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The fair and foul vote

Updated July 31, 2018


AFTER many rumours and much uncertainty about the election, the day finally arrived when Pakistan got to vote. The dust from Wednesday past has barely settled as the PTI scrambles around to get the numbers for Islamabad and Lahore while the PML-N hems and haws between turning its nose up at an unfair election and trying to form a government in Punjab.

But even then, the results throw up some lessons and some thoughts. And they are listed here in no particular order.

Before that, however, there is a caveat: with all the allegations of rigging and stolen elections being thrown around, it needs to be said that the fairness or otherwise of an election should not prevent an analysis of it. Regardless of how unfair or flawed an election may seem, the results and numbers it throws up should be studied — because even a rigged election cannot rob an entire people of their right to choose. And that those who win or lose do reflect the will of those who get to make this choice once in every five years. Let’s not rob them of all agency or choice by attributing the entire result to the establishment.

Political parties, while kicking up a fuss, continue to fight the fight.

First, the turnout didn’t turn out to be as poor as predicted. Everyone and their aunt was convinced that with the targeting of the PML-N, the transformation of the PTI from a party of change to one of electables, the mess facing the MQM and the general despondency surrounding an uneven playing field, people would not turn out.

But they did. Perhaps not as much as in 2013 but the turnout was higher than in many other elections. And one way to look at this high turnout is to see it as a product of a tough contest rather than a feel-good factor and a fair election. The tougher a contest, the more efforts candidates will make to get voters out, regardless of how unfair a contest might be. Lahore is a case in point, where the PTI does have a support base and this has pushed it and the PML-N to galvanise its voters in 2013 and this year.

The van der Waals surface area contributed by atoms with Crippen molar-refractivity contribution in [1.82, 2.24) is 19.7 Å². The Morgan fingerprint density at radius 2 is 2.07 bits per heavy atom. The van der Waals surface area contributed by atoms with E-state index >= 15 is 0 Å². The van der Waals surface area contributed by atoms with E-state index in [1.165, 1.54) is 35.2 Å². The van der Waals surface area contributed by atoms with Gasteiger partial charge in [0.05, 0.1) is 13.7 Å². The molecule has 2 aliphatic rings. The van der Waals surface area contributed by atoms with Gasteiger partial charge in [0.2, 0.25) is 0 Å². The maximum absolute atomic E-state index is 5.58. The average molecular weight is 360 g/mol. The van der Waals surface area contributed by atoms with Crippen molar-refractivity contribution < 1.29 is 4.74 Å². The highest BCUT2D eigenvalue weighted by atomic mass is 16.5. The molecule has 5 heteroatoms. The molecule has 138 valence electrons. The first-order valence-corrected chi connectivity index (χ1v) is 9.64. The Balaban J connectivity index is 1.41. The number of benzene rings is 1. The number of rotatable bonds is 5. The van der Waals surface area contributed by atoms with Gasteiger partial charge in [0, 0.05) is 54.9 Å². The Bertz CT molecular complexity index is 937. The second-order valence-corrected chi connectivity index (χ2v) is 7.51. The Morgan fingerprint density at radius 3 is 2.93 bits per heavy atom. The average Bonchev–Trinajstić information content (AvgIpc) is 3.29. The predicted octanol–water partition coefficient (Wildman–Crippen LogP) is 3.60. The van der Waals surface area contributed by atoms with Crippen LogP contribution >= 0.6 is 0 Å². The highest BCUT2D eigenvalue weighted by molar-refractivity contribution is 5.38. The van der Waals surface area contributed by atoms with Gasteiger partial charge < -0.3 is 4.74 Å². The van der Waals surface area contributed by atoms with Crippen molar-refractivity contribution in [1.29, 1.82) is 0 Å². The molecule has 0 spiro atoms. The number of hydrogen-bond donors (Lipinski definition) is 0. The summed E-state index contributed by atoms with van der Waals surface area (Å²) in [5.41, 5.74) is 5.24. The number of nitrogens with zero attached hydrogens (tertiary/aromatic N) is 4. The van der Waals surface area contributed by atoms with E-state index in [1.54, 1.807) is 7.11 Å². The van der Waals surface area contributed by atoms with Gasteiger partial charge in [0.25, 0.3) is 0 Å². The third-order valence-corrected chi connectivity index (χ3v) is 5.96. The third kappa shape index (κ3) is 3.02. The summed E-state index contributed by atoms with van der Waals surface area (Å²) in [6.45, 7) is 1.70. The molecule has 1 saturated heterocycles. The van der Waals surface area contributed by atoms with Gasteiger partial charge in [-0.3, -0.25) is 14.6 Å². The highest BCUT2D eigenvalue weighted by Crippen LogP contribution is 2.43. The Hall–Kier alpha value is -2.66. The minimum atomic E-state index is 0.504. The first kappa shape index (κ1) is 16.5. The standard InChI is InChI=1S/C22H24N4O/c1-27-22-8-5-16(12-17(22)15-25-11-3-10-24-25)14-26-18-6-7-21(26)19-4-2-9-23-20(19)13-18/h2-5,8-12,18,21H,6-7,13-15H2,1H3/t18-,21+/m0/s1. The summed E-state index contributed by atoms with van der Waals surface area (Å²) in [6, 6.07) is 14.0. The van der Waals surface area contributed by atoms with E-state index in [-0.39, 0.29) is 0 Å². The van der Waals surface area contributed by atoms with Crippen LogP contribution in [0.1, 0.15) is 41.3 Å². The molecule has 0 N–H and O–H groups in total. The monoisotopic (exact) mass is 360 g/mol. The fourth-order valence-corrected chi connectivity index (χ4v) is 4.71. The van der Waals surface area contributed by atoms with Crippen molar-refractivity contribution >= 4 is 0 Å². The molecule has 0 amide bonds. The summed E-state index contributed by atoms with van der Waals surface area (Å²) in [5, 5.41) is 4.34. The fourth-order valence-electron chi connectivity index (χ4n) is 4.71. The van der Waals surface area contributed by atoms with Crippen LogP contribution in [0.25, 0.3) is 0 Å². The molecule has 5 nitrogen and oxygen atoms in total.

Second, pre-poll rigging upsets poll observers more than what happens on election day. The harshest criticism that came the way of elections 2018 was due to what happened in the run-up to D-Day — the corruption drive and the arrest of high-profile politicians and bureaucrats, the judgements, and reports of candidates being harassed (which were made by individual candidates as well as political parties) — and this caused much heartburn among monitoring and rights groups.

In pictures: Pakistanis head to polls in droves to make their choice

But the political parties, while kicking up a fuss, continue to fight the fight. The PML-N even went to the extent of holding a news conference in the middle of election day to request an extension in polling time. But once the results came in, it ‘rejected’ the election (only to take a U-turn later) while other losers are still threatening to stay away from parliament altogether. On the other hand, the election monitors didn’t seem to have as much of a problem with what happened on election day as they did with the pre-poll arrangements.